8 People Who Need Travel Health Insurance

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Is Travel Health Insurance for you? Stand-alone health insurance for trips abroad is something a lot of people decline…sometimes with a pride akin to triumphing over that electronics sales person who was pushing an extended warranty.

But unlike an Xbox 360, being more covered than you need could be a matter of life and death (or at least bankruptcy and financial prosperity) when it comes to your health in a foreign land…

…Here are eight of the most common people who may think they don’t need travel health insurance (but really might) and what they need to know:

Is Travel Health Insurance for you_Airplane

You, if you’re not already covered
Some health insurance plans don’t, in-fact, cover you for travel outside of the U.S. Many do. The rule of thumb for all of the below is to check out the details of the plan in question in the fine print, online, or call…yes, call. As with anything to do with insurance, what might seem like a hassle will likely be a few minutes well-spent.

If you only have travel insurance that covers a few medical items
If your current at-home plan doesn’t cover you for travel abroad, buying such a plan for the number of days you’re away is never a bad investment. The key is picking the features that will matter if worst comes to worst: Be sure your plan is an actual medical insurance one that covers you for direct medical expenses and not just a travel insurance plan that happens to cover you for a few health-related items such as sickness, death, etc…

You, if you are already covered
Even if your current medical insurance covers you while abroad, check to see exactly what it covers you for. In many cases, a dedicated travel health insurance plan can fill in important gaps in your monthly health insurance coverage when abroad: Are you covered for extended hospital stays? Will your insurance pay upfront for medical costs so you don’t have to worry about getting reimbursed later? Are you covered for emergency evacuations?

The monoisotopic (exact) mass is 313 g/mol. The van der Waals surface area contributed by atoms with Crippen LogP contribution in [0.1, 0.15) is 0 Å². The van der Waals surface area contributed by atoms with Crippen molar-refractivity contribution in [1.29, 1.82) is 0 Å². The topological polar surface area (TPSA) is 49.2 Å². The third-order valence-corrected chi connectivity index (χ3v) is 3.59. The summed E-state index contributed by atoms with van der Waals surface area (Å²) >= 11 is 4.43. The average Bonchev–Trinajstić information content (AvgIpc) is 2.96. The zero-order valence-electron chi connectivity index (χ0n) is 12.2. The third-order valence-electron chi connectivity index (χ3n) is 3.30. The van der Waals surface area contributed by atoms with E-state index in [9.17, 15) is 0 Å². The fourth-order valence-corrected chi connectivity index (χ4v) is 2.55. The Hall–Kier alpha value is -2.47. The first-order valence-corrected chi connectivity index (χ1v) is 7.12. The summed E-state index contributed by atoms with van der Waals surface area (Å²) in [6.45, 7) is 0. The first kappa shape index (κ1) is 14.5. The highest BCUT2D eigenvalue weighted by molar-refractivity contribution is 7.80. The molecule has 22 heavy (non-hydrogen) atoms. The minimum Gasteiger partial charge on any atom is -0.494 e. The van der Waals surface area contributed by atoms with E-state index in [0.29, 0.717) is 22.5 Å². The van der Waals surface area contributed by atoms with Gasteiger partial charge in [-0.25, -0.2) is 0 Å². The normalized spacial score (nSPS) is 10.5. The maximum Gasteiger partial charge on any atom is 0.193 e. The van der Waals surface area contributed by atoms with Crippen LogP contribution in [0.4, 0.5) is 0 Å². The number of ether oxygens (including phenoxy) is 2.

Those traveling to countries with healthcare significantly less advanced than in the U.S.
A good policy will pay for emergency transportation to adequate medical care and even emergency transportation back to the U.S. As this can cost thousands or even tens of thousands of dollars, travel health insurance may be worth buying if for no other reason than the fact that it should cover you in the event that such a trip is necessary.

Students
One of the most important things a stand-alone student medical travel insurance policy should cover is all costs upfront: Especially important for those on a budget where paying out-of-pocket is a serious concern.

Pregnant women
Any existing or stand-alone travel health insurance plan for pregnant women should cover expenses due to pregnancy-related complications and evacuation coverage that guarantees you will be evacuated only to the U.S. or a facility that will deliver the type of care specified by your travel insurance plan.

Seniors
The older you are, the harder it is to get dedicated travel health insurance. The key for seniors is to be persistent. Keep looking until you find a policy that covers your needs. A good place to start is your existing health insurance provider, as you’re more likely to get the coverage you want with a company that already knows and insures you.

People with pre-existing conditions
In this case, you will want a comprehensive plan that doesn’t exclude anything (if you already have health issues, you don’t want to risk additional issues or complications of your existing condition.) Chiefly, you want a plan that covers every conceivable incident that could arise as a result of your condition. Consulting with your doctor is a good way to double-check the must-have’s for such a plan. Finally, if you decide you need it, be sure to get such coverage in place as far in advance of your travel as possible.

With the eight archetypes above, we’ve hopefully painted an introductory picture of when you need travel health insurance and examples of when it might be useful to recommend it to others.

Any other cases you can think of where stand-along health insurance could really save someone when (or before) traveling? What have been your experiences?

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